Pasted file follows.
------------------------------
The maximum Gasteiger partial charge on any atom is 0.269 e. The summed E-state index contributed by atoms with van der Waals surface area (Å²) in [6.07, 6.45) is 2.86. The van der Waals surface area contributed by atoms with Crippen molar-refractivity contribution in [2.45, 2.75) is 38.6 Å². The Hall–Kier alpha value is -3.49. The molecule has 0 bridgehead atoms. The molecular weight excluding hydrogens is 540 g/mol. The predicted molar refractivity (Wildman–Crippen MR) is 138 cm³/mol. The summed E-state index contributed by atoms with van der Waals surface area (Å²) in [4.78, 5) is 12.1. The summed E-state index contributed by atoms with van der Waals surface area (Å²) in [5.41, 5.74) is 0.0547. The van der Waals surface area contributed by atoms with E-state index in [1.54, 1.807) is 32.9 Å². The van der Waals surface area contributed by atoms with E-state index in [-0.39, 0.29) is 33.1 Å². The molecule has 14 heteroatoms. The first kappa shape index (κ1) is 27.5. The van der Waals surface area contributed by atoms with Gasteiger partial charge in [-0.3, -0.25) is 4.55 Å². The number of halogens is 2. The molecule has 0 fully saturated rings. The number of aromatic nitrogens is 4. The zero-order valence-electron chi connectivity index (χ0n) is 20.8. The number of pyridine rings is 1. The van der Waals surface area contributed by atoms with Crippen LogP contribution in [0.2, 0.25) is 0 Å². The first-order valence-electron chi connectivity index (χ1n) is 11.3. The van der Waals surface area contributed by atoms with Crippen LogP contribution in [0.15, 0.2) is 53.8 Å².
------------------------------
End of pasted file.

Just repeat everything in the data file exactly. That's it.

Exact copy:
The maximum Gasteiger partial charge on any atom is 0.269 e. The summed E-state index contributed by atoms with van der Waals surface area (Å²) in [6.07, 6.45) is 2.86. The van der Waals surface area contributed by atoms with Crippen molar-refractivity contribution in [2.45, 2.75) is 38.6 Å². The Hall–Kier alpha value is -3.49. The molecule has 0 bridgehead atoms. The molecular weight excluding hydrogens is 540 g/mol. The predicted molar refractivity (Wildman–Crippen MR) is 138 cm³/mol. The summed E-state index contributed by atoms with van der Waals surface area (Å²) in [4.78, 5) is 12.1. The summed E-state index contributed by atoms with van der Waals surface area (Å²) in [5.41, 5.74) is 0.0547. The van der Waals surface area contributed by atoms with E-state index in [1.54, 1.807) is 32.9 Å². The van der Waals surface area contributed by atoms with E-state index in [-0.39, 0.29) is 33.1 Å². The molecule has 14 heteroatoms. The first kappa shape index (κ1) is 27.5. The van der Waals surface area contributed by atoms with Gasteiger partial charge in [-0.3, -0.25) is 4.55 Å². The number of halogens is 2. The molecule has 0 fully saturated rings. The number of aromatic nitrogens is 4. The zero-order valence-electron chi connectivity index (χ0n) is 20.8. The number of pyridine rings is 1. The van der Waals surface area contributed by atoms with Crippen LogP contribution in [0.2, 0.25) is 0 Å². The first-order valence-electron chi connectivity index (χ1n) is 11.3. The van der Waals surface area contributed by atoms with Crippen LogP contribution in [0.15, 0.2) is 53.8 Å².